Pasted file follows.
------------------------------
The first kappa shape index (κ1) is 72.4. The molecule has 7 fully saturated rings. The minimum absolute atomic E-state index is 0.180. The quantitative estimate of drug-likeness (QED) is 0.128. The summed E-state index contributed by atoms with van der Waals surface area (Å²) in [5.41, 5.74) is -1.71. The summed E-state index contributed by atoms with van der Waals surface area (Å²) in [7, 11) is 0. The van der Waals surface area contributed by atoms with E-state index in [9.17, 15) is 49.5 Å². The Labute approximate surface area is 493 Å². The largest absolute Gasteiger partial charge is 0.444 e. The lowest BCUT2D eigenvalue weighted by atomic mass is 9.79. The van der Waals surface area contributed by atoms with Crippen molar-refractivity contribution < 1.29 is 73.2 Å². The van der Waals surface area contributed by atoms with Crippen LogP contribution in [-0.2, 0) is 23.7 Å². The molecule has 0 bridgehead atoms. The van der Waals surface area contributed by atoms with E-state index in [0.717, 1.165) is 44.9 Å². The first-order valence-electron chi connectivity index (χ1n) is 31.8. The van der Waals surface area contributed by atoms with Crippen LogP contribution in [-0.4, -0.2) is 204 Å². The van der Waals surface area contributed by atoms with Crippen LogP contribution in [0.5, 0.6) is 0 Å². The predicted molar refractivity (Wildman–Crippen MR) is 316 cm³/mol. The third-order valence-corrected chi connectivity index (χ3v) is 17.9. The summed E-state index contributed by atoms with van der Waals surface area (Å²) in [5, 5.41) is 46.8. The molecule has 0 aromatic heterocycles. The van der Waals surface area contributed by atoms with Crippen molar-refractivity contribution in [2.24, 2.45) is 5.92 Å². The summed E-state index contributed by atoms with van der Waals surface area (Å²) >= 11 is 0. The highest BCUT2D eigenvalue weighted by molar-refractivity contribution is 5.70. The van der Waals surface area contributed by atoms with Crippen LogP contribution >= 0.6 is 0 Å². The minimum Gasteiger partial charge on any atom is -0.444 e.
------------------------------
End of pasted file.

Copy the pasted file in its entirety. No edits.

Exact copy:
The first kappa shape index (κ1) is 72.4. The molecule has 7 fully saturated rings. The minimum absolute atomic E-state index is 0.180. The quantitative estimate of drug-likeness (QED) is 0.128. The summed E-state index contributed by atoms with van der Waals surface area (Å²) in [5.41, 5.74) is -1.71. The summed E-state index contributed by atoms with van der Waals surface area (Å²) in [7, 11) is 0. The van der Waals surface area contributed by atoms with E-state index in [9.17, 15) is 49.5 Å². The Labute approximate surface area is 493 Å². The largest absolute Gasteiger partial charge is 0.444 e. The lowest BCUT2D eigenvalue weighted by atomic mass is 9.79. The van der Waals surface area contributed by atoms with Crippen molar-refractivity contribution < 1.29 is 73.2 Å². The van der Waals surface area contributed by atoms with Crippen LogP contribution in [-0.2, 0) is 23.7 Å². The molecule has 0 bridgehead atoms. The van der Waals surface area contributed by atoms with E-state index in [0.717, 1.165) is 44.9 Å². The first-order valence-electron chi connectivity index (χ1n) is 31.8. The van der Waals surface area contributed by atoms with Crippen LogP contribution in [-0.4, -0.2) is 204 Å². The van der Waals surface area contributed by atoms with Crippen LogP contribution in [0.5, 0.6) is 0 Å². The predicted molar refractivity (Wildman–Crippen MR) is 316 cm³/mol. The third-order valence-corrected chi connectivity index (χ3v) is 17.9. The summed E-state index contributed by atoms with van der Waals surface area (Å²) in [5, 5.41) is 46.8. The molecule has 0 aromatic heterocycles. The van der Waals surface area contributed by atoms with Crippen molar-refractivity contribution in [2.24, 2.45) is 5.92 Å². The summed E-state index contributed by atoms with van der Waals surface area (Å²) >= 11 is 0. The highest BCUT2D eigenvalue weighted by molar-refractivity contribution is 5.70. The van der Waals surface area contributed by atoms with Crippen LogP contribution >= 0.6 is 0 Å². The minimum Gasteiger partial charge on any atom is -0.444 e.